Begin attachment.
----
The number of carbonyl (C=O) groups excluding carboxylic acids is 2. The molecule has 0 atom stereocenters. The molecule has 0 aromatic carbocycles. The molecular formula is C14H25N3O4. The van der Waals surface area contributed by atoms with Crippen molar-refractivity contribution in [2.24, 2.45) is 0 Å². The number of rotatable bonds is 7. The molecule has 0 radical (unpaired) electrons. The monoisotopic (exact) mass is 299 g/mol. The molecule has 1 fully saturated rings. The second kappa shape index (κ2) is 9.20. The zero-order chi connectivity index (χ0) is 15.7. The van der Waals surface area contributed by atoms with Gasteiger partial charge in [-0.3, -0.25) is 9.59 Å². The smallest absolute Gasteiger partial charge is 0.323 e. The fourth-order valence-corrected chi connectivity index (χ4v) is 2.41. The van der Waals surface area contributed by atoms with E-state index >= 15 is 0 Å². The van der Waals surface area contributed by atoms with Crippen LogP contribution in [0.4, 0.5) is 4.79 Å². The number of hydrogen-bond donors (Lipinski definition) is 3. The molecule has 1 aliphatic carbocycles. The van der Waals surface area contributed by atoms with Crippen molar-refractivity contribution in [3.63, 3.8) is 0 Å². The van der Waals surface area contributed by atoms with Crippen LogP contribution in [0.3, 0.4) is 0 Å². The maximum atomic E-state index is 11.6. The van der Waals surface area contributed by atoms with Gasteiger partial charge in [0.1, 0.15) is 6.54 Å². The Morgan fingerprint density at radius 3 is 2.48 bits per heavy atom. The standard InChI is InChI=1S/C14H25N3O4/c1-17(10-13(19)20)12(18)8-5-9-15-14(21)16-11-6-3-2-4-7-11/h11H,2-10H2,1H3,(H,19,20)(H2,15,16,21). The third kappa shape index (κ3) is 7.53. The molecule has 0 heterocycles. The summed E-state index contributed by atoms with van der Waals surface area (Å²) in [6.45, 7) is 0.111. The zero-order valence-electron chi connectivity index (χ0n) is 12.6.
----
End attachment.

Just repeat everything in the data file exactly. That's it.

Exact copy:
The number of carbonyl (C=O) groups excluding carboxylic acids is 2. The molecule has 0 atom stereocenters. The molecule has 0 aromatic carbocycles. The molecular formula is C14H25N3O4. The van der Waals surface area contributed by atoms with Crippen molar-refractivity contribution in [2.24, 2.45) is 0 Å². The number of rotatable bonds is 7. The molecule has 0 radical (unpaired) electrons. The monoisotopic (exact) mass is 299 g/mol. The molecule has 1 fully saturated rings. The second kappa shape index (κ2) is 9.20. The zero-order chi connectivity index (χ0) is 15.7. The van der Waals surface area contributed by atoms with Gasteiger partial charge in [-0.3, -0.25) is 9.59 Å². The smallest absolute Gasteiger partial charge is 0.323 e. The fourth-order valence-corrected chi connectivity index (χ4v) is 2.41. The van der Waals surface area contributed by atoms with E-state index >= 15 is 0 Å². The van der Waals surface area contributed by atoms with Crippen LogP contribution in [0.4, 0.5) is 4.79 Å². The number of hydrogen-bond donors (Lipinski definition) is 3. The molecule has 1 aliphatic carbocycles. The van der Waals surface area contributed by atoms with Crippen molar-refractivity contribution in [3.63, 3.8) is 0 Å². The van der Waals surface area contributed by atoms with Crippen LogP contribution in [0.3, 0.4) is 0 Å². The maximum atomic E-state index is 11.6. The van der Waals surface area contributed by atoms with Gasteiger partial charge in [0.1, 0.15) is 6.54 Å². The Morgan fingerprint density at radius 3 is 2.48 bits per heavy atom. The standard InChI is InChI=1S/C14H25N3O4/c1-17(10-13(19)20)12(18)8-5-9-15-14(21)16-11-6-3-2-4-7-11/h11H,2-10H2,1H3,(H,19,20)(H2,15,16,21). The third kappa shape index (κ3) is 7.53. The molecule has 0 heterocycles. The summed E-state index contributed by atoms with van der Waals surface area (Å²) in [6.45, 7) is 0.111. The zero-order valence-electron chi connectivity index (χ0n) is 12.6.